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Should I value consistent excellence or better results at the end of a personal struggle? An underrepresented minority could be the phoenix, I decided. I scribbled this exchange in my notes: A reader ranks an applicant low because she sees an “overcount” in the student’s a-g courses.
Is the kindergarten aide or soup kitchen volunteer a leader?
And what about “blue noise,” what the admissions pros called the blank blue screen when there were no activities listed? ”IN personal statements, we had been told to read for the “authentic” voice over students whose writing bragged of volunteer trips to exotic places or anything that “smacks of privilege.”Fortunately, that authentic voice articulated itself abundantly.
Why was he not top-ranked by the “world’s premier public university,” as Berkeley calls itself? There, we practiced ranking under the supervision of lead readers and admissions officers to ensure our decisions conformed to the criteria outlined by the admissions office, with the intent of giving applicants as close to equal treatment as possible. In principle, a broader examination of candidates is a great idea; some might say it is an ethical imperative to look at the “bigger picture” of an applicant’s life, as our mission was described.
Apparently, our Indian-American student needed more extracurricular activities and engineering awards to be ranked a 1. An applicant scoring a 4 or 5 was probably going to be disappointed; a 3 might be deferred to a January entry; students with a 1, 2 or 2.5 went to the top of the pile, but that didn’t mean they were in.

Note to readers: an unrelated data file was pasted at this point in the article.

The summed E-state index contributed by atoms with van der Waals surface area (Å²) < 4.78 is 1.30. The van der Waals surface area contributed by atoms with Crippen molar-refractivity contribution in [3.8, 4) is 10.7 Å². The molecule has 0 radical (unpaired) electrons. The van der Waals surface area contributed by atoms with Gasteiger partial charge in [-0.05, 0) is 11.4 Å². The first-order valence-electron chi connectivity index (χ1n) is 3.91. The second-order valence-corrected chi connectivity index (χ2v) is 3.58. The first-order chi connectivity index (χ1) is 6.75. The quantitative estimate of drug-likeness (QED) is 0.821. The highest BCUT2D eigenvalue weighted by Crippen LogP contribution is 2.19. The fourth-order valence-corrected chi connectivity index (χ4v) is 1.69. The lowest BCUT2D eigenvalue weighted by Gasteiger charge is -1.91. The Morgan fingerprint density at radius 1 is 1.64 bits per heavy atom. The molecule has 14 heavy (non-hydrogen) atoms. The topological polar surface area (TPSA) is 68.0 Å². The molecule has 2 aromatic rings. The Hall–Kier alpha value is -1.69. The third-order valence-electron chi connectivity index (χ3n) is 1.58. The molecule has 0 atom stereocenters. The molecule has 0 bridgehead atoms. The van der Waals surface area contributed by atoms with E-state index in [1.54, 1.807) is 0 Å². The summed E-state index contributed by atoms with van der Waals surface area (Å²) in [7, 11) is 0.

I could see the fundamental unevenness in this process both in the norming Webinars and when alone in a dark room at home with my Berkeley-issued netbook, reading assigned applications away from enormously curious family members.
First and foremost, the process is confusingly subjective, despite all the objective criteria I was trained to examine. Could it be because he was a nonresident and had wealthy parents? A.’s, or a lot of applicants whose bigger picture would fail to advance them, or a lot of Jewish and Asian applicants (Berkeley is 43 percent Asian, 11 percent Latino and 3 percent black)?
I received an e-mail from the assistant director suggesting I was not with the program: “You’ve got 15 outlier, which is quite a lot.
Mainly you gave 4’s and the final scores were 2’s and 2.5’s.” As I continued reading, I should keep an eye on the “percentile report on the e-viewer” and adjust my rankings accordingly.
It’s an extreme version of the American non-conversation about race. To better understand stressors, I was trained to look for the “helpful” personal statement that elevates a candidate. Yet readers also want to know if a student has taken challenging courses, and will consider A. Even such objective information was open to interpretation.
Here I encountered through-the-looking-glass moments: an inspiring account of achievements may be less “helpful” than a report of the hardships that prevented the student from achieving better grades, test scores and honors. P.’s along with key college-prep subjects, known as a-g courses, required by the U. During training Webinars, we argued over transcripts.